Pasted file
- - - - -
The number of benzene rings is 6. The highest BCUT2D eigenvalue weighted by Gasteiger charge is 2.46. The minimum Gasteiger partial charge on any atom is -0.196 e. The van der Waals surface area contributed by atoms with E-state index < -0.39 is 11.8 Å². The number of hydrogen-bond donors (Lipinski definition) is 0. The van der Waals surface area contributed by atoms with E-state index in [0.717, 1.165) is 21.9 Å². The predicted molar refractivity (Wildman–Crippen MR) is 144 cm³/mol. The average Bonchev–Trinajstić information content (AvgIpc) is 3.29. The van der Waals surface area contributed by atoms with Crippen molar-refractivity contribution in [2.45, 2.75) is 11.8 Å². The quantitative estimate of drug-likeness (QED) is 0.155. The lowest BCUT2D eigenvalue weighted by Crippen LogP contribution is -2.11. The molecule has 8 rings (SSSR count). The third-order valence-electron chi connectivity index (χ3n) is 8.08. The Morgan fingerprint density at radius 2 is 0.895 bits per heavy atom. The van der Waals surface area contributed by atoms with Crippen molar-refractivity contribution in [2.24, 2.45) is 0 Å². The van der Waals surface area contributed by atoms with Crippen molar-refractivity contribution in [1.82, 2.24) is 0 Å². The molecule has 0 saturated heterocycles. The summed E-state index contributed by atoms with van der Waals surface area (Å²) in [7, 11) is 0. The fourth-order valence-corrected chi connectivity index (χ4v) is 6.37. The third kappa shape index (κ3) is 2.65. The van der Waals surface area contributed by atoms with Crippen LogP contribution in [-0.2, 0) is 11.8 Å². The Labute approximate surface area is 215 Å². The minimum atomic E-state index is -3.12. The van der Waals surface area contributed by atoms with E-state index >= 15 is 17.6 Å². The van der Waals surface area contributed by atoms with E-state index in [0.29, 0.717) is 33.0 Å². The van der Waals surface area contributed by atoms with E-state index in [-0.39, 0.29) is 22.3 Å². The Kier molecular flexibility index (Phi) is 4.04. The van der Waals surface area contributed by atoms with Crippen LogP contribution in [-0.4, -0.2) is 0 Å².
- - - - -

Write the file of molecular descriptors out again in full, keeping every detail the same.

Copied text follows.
The number of benzene rings is 6. The highest BCUT2D eigenvalue weighted by Gasteiger charge is 2.46. The minimum Gasteiger partial charge on any atom is -0.196 e. The van der Waals surface area contributed by atoms with E-state index < -0.39 is 11.8 Å². The number of hydrogen-bond donors (Lipinski definition) is 0. The van der Waals surface area contributed by atoms with E-state index in [0.717, 1.165) is 21.9 Å². The predicted molar refractivity (Wildman–Crippen MR) is 144 cm³/mol. The average Bonchev–Trinajstić information content (AvgIpc) is 3.29. The van der Waals surface area contributed by atoms with Crippen molar-refractivity contribution in [2.45, 2.75) is 11.8 Å². The quantitative estimate of drug-likeness (QED) is 0.155. The lowest BCUT2D eigenvalue weighted by Crippen LogP contribution is -2.11. The molecule has 8 rings (SSSR count). The third-order valence-electron chi connectivity index (χ3n) is 8.08. The Morgan fingerprint density at radius 2 is 0.895 bits per heavy atom. The van der Waals surface area contributed by atoms with Crippen molar-refractivity contribution in [2.24, 2.45) is 0 Å². The van der Waals surface area contributed by atoms with Crippen molar-refractivity contribution in [1.82, 2.24) is 0 Å². The molecule has 0 saturated heterocycles. The summed E-state index contributed by atoms with van der Waals surface area (Å²) in [7, 11) is 0. The fourth-order valence-corrected chi connectivity index (χ4v) is 6.37. The third kappa shape index (κ3) is 2.65. The van der Waals surface area contributed by atoms with Crippen LogP contribution in [-0.2, 0) is 11.8 Å². The Labute approximate surface area is 215 Å². The minimum atomic E-state index is -3.12. The van der Waals surface area contributed by atoms with E-state index >= 15 is 17.6 Å². The van der Waals surface area contributed by atoms with E-state index in [0.29, 0.717) is 33.0 Å². The van der Waals surface area contributed by atoms with E-state index in [-0.39, 0.29) is 22.3 Å². The Kier molecular flexibility index (Phi) is 4.04. The van der Waals surface area contributed by atoms with Crippen LogP contribution in [-0.4, -0.2) is 0 Å².